Report: UK ISPs failing customers on safety

A new report on internet safety has concluded Internet service providers should take more responsibility for online security since end users are often lax.


A report on internet safety has concluded ISPs (Internet service providers) should take more responsibility for online security since end users are often lax.

But last week's Personal Internet Security report, published by the UK House of Lords, stopped short of suggesting that the UK's telecoms regulator Ofcom should impose new rules on ISPs.

"We do not advocate immediate legislation or heavy-handed intervention by the regulator," the report said. "But the market will need to be pushed a little if it is to deliver better security."

ISPs generally argue that security is the responsibility of end users, which Ofcom has also supported. The report called it "disappointing" that the UK government has accepted those arguments since the reality often exceeds the capability of end users to recognise the threats.

"There appears to be still greater scope for intervention at the level of the Internet Service Provider," the report said. "They sit ...near the edges of the network, providing a link between the end user and the network."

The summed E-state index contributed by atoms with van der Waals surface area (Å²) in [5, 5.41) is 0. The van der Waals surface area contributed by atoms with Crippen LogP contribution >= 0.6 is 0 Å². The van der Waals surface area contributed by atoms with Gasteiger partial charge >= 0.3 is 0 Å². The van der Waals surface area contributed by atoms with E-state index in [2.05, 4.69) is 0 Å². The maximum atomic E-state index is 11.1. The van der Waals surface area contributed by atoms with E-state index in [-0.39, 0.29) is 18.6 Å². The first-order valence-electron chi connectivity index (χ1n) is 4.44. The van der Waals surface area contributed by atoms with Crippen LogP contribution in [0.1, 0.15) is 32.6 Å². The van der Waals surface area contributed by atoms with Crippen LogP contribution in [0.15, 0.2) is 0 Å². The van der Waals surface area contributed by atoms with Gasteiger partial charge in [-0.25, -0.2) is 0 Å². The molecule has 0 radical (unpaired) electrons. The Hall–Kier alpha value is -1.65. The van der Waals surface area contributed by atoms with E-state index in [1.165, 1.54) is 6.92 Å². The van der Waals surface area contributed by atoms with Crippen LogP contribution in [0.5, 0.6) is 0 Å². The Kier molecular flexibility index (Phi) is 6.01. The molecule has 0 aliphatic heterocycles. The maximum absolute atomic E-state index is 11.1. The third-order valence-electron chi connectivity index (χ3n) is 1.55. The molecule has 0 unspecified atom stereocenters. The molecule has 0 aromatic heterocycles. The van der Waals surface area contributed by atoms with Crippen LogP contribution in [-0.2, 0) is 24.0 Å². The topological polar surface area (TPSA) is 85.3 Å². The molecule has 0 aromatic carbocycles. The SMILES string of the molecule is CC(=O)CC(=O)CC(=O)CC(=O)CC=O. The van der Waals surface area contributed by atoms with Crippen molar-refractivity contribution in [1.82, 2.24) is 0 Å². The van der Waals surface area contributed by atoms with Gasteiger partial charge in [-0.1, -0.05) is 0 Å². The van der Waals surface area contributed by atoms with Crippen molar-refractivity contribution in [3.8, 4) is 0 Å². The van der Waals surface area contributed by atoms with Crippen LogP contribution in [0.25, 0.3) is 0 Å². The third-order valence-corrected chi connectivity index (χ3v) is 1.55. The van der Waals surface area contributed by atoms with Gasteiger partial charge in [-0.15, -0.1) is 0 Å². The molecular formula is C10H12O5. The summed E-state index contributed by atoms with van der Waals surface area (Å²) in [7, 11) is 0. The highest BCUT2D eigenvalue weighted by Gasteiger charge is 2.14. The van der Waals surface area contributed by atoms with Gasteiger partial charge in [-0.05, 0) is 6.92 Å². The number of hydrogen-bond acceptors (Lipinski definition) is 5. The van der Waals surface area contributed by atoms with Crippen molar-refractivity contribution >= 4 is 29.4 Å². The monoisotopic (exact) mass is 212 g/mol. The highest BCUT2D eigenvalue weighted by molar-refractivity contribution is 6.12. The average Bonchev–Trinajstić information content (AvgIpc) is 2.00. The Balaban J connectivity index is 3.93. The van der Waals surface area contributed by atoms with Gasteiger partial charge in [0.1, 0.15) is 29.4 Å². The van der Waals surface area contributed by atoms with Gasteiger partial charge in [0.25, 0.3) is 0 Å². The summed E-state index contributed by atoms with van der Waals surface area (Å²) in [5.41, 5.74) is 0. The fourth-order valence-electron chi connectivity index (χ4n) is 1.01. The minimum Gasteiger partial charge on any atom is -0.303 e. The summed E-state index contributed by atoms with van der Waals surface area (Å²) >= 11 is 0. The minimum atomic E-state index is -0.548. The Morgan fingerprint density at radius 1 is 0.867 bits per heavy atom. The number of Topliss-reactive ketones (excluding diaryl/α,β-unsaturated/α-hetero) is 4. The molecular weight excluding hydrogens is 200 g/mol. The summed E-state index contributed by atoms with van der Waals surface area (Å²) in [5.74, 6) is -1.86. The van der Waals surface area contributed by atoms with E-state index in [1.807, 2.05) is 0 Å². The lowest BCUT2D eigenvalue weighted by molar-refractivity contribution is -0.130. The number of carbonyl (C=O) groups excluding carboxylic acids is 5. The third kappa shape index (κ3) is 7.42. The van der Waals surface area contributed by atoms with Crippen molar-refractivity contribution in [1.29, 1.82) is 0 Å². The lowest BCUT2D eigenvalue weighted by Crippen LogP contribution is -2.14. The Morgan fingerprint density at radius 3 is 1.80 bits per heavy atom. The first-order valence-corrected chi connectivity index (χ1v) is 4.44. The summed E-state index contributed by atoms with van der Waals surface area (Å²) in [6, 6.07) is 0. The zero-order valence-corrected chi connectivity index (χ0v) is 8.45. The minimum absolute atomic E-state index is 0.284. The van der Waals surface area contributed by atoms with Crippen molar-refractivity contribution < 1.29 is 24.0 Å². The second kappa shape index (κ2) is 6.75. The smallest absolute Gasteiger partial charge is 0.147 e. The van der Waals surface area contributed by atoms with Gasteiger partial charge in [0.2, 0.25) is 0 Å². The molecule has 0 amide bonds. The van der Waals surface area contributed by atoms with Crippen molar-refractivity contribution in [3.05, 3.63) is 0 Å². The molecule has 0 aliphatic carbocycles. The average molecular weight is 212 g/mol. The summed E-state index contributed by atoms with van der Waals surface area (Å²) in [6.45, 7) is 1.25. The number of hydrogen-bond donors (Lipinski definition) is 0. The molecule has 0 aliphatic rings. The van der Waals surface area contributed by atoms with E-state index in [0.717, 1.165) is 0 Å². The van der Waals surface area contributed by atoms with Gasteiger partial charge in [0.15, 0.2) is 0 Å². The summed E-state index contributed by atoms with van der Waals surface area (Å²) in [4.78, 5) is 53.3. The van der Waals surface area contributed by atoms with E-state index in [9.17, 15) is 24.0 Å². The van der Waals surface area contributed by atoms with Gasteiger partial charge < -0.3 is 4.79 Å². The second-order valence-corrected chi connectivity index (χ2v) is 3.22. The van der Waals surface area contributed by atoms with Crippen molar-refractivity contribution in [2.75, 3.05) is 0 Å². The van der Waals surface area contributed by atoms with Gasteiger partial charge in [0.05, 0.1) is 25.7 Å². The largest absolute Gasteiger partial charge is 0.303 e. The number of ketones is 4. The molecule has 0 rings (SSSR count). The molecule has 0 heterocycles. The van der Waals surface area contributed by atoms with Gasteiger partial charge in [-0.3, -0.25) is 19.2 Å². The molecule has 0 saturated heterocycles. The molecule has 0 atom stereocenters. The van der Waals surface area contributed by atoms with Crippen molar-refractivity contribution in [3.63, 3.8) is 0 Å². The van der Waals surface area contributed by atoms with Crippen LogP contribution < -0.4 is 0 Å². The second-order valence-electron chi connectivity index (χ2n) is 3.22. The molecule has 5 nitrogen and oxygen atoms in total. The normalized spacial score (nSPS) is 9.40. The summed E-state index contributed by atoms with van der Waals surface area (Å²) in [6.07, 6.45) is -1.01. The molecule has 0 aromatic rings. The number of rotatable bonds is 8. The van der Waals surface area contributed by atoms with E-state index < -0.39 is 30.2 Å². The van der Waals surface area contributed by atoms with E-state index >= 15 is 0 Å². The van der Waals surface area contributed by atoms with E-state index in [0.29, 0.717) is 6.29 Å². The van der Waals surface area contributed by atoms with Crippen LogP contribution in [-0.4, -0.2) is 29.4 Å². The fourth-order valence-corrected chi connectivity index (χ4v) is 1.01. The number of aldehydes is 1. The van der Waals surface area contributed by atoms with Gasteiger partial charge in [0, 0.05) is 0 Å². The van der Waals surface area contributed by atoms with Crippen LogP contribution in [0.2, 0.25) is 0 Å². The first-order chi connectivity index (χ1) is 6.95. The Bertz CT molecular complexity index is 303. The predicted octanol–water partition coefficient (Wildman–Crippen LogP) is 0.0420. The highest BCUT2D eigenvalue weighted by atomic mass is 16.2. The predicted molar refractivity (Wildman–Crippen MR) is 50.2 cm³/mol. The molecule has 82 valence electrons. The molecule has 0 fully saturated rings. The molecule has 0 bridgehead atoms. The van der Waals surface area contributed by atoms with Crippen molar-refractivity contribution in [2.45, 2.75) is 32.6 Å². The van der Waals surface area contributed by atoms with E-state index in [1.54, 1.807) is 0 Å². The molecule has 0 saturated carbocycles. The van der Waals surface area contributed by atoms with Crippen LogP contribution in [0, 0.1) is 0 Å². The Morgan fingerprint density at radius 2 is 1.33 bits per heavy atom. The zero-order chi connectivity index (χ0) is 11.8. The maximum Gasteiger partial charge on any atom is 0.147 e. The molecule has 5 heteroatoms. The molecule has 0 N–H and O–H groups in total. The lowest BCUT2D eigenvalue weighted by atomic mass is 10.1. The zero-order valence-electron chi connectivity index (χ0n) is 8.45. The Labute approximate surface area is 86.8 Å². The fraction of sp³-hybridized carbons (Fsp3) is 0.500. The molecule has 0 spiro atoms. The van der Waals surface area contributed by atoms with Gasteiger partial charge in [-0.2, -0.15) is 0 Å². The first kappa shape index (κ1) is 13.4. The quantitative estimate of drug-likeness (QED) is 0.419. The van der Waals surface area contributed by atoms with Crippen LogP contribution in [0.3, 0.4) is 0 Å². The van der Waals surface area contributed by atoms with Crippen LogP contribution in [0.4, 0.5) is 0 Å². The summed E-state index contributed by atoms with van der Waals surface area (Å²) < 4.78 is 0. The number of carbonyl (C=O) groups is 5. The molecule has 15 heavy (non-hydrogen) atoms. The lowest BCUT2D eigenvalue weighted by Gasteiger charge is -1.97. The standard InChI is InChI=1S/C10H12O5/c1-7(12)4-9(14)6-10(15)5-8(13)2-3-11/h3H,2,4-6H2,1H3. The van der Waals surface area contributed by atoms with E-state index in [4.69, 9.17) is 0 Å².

The UK government has imposed one regulation on ISPs. By the end of 2007, ISPs must block websites involving images of child abuse as listed on a database maintained by the Internet Watch Foundation. Most ISPs already do this.

But more controversial are suggestions that ISPs should examine content flowing through their networks and apply filtering to cull malicious activity.

ISPs have maintained a ‘mere conduit’ defence, codified in the European Union's E-Commerce Directive, which says they have no obligation to monitor content on their networks.

The report, however, suggested a tightening of how that defence works in an effort to nip emerging security problems earlier, such as sites containing malicious software.

"In particular, once an ISP has detected or been notified that an end-user machine on its network is sending out spam or infected code, we believe that the ISP should be legally liable for any damage to third parties resulting from a failure immediately to isolate the affected machine," the report said.

But the Open Rights Group, a non-governmental group that monitors internet-related privacy and legal issues, urged caution on issues dealing with ISP liability.

"As notice and takedown practices tied to suspected copyright infringement have shown, ISPs are not best placed to police the network, and can be expected to react to this kind of pressure by knocking users off the network without appropriate levels of investigation into those users' actions," the group wrote on its website.

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